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Our Family Balance: Possible—But Just Barely

Our mercurial adult family proves just as challenging now as in our baby days.

There is nothing I love more than having my three sons all together like they were this Thanksgiving. This time, I'd nurtured a tender idea that the day after Thanksgiving, we would go into New York, and Nat, Max, and Ben would split off from us and go out to dinner just the three of them—giving Nat the birthday present he'd managed to ask for (he's got a severe communication disability along with his autism). Giving me a present I'd longed for ever since they were little.

I always wanted my boys to be close the way I was/am with my sister, Laura. We're the kind of siblings who sometimes feel like two parts of one person, who have a shared language and sense of humor, and rich and dear history together. She's never too far from my mind.

My boys have never been close in that way. Max and Ben did bond as little boys, as two non-autistic siblings, the "easier" of my children, the puppies, as I called them. They would share Legos and play video games together; they had big birthday parties and sleepovers.

Nat was set apart, no matter how many family vacations I forced on us in my desperation to replicate my own childhood family. Vacations, high-color and off-color jokes, fights, and obfuscated boundaries: My family life, growing up, was for better or worse, rich and complicated, rainbows and hurricanes, joy and pain. It was vital, and we were all so close, so much a part of each other—and that is what I wanted for my three boys.

But I did not get that. Autism blew in, raging hot and icy cold during those years. It was the first disability my family—including my extended family—ever had to deal with. The first time we had real scary uncertainty about one of us, and the experience of things not being settled and peaceful. This was the climate of my sons' childhood.

It proved nearly impossible for me to balance the three of them at once. It always felt like someone was going to lose out. Giving Max the birthday of his dreams meant that I had to be split inside, watching out that Nat was not wreaking havoc somehow. Going to a movie meant either getting a sitter for Nat or taking the big chance that we'd have to leave before it ended. No matter what we did, I had to get used to having lead around my heart, because I was always worried about them. Always, on some level.

These days, my young men need independence and space. All three of them need me to let go. They each live very much beyond the borders of my life, in their own homes, in their own selves, but I did not understand the extent of this until this holiday weekend.

We drove down to New Jersey to spend Thanksgiving with my sister Laura's family and our parents. Max took the train from New York. When we picked him up at the train station, I could tell right away that he was not his brightly-lit self. His face was pale, and his eyes were not sparkling. He was coming off a typically grueling gig and was bone-tired. Yet no longer can I just hug away his bad feelings or make him feel energized again with a sweet snack.

We doggedly went into New York anyway, but by the early afternoon, we were all dragging and tired. All we could think to do was eat. I could feel Ben's trepidation about what the Airbnb was going to be like, his desire to just get back home to his life. The five of us went to lunch with a brief, cold walk in a park. I had no hat, and the wind was merciless. Then the Airbnb was mysteriously canceled. We had no idea where to go, so we returned to Max's apartment.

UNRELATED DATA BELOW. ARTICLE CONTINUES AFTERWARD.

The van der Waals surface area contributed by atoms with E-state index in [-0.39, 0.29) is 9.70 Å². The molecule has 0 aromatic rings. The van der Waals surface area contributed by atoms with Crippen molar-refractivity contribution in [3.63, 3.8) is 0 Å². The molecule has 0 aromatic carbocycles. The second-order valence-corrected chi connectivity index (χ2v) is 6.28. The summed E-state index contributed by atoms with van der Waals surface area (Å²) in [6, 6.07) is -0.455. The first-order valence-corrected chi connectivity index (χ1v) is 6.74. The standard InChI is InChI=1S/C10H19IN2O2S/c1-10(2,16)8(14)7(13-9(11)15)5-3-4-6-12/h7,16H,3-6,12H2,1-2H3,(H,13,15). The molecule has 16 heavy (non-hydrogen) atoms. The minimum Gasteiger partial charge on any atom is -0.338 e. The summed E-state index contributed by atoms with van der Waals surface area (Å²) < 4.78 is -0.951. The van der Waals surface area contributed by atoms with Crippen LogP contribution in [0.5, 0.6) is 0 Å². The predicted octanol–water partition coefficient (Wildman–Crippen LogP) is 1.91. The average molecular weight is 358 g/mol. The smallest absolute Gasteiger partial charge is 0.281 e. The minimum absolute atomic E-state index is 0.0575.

While I lay napping on Max's couch, I felt tears pushing out. But Ben was sleeping slumped over near me, and so I did not want to cry. Another thing I've learned as a mother is that even with my insides feeling like lead, I cannot share my feelings with them—I should try not to, anyway—because that puts them in the position of having to separate from their own feelings and respond to mine. That is a role reversal that I want to avoid.

Besides, what was I crying about, I asked myself? A few disappointments like canceled reservations and bad weather? I had to dig down and find the bottom of these feelings. Propelling myself off the couch, I began to talk to the rest of them about where to have dinner. The prospect of food, the lowest common denominator, the easiest bond since the dawn of man, made us sit up and smile a little.

We had really good Thai food in a beautifully decorated place, with deep blue ceilings and bright, gold, heavy moldings. We were revived by the spicy-sweet sticky food. Afterward, Max offered to take us to his favorite ice cream store. We braved the wind and cold over the four blocks, feeling our sense of happy anticipation restored by the pink store and the happy, creative array of flavors, the really big "small" cups, and Max's proud delight in the high-quality ice cream we were about to have.

Nat stepped forward excitedly, waiting for us to tell him the flavors. He shouted, "Caramel." In mutual silent agreement, Ned and I hung back, and just as if he'd been doing it all his life, Max took charge, helping Nat order. I sat down heavily, but sighing deeply with contentment.

Max shared his exquisite, silken, vegan chocolate with us, with a knowing smile—yes, it was just as good as any ice cream I'd ever tried. Better, even. Last night I would have even enjoyed broccoli-flavored ice cream. Because there were the five of us, doing something so old—enjoying a treat—but also so new because we were all grown up. Each of us our own person, with jagged edges and secret shadows. But we'd managed to come together again, in Max's world. The five of us reinvented again, for that moment in time, at least, and it tasted really sweet.